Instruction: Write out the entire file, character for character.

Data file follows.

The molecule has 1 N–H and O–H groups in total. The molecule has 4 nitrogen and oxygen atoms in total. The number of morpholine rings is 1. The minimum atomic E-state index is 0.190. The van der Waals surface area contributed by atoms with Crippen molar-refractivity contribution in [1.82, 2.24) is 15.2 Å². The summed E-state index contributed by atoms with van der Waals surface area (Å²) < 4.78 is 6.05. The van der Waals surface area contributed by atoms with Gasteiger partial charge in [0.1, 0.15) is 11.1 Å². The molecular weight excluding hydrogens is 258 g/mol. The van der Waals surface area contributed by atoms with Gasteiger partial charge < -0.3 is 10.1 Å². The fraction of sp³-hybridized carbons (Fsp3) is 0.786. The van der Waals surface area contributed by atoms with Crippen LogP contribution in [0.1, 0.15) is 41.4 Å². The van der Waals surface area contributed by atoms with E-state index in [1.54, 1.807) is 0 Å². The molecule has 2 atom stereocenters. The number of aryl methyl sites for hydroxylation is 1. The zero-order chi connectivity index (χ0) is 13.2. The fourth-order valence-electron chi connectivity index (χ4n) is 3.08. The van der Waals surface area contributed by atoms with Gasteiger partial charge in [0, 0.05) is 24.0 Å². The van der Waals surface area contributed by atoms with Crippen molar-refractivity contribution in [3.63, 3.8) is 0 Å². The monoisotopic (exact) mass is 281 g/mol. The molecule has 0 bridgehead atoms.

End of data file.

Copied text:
The molecule has 1 N–H and O–H groups in total. The molecule has 4 nitrogen and oxygen atoms in total. The number of morpholine rings is 1. The minimum atomic E-state index is 0.190. The van der Waals surface area contributed by atoms with Crippen molar-refractivity contribution in [1.82, 2.24) is 15.2 Å². The summed E-state index contributed by atoms with van der Waals surface area (Å²) < 4.78 is 6.05. The van der Waals surface area contributed by atoms with Gasteiger partial charge in [0.1, 0.15) is 11.1 Å². The molecular weight excluding hydrogens is 258 g/mol. The van der Waals surface area contributed by atoms with Gasteiger partial charge < -0.3 is 10.1 Å². The fraction of sp³-hybridized carbons (Fsp3) is 0.786. The van der Waals surface area contributed by atoms with Crippen LogP contribution in [0.1, 0.15) is 41.4 Å². The van der Waals surface area contributed by atoms with E-state index in [1.54, 1.807) is 0 Å². The molecule has 2 atom stereocenters. The number of aryl methyl sites for hydroxylation is 1. The zero-order chi connectivity index (χ0) is 13.2. The fourth-order valence-electron chi connectivity index (χ4n) is 3.08. The van der Waals surface area contributed by atoms with Gasteiger partial charge in [0, 0.05) is 24.0 Å². The van der Waals surface area contributed by atoms with Crippen molar-refractivity contribution in [3.63, 3.8) is 0 Å². The monoisotopic (exact) mass is 281 g/mol. The molecule has 0 bridgehead atoms.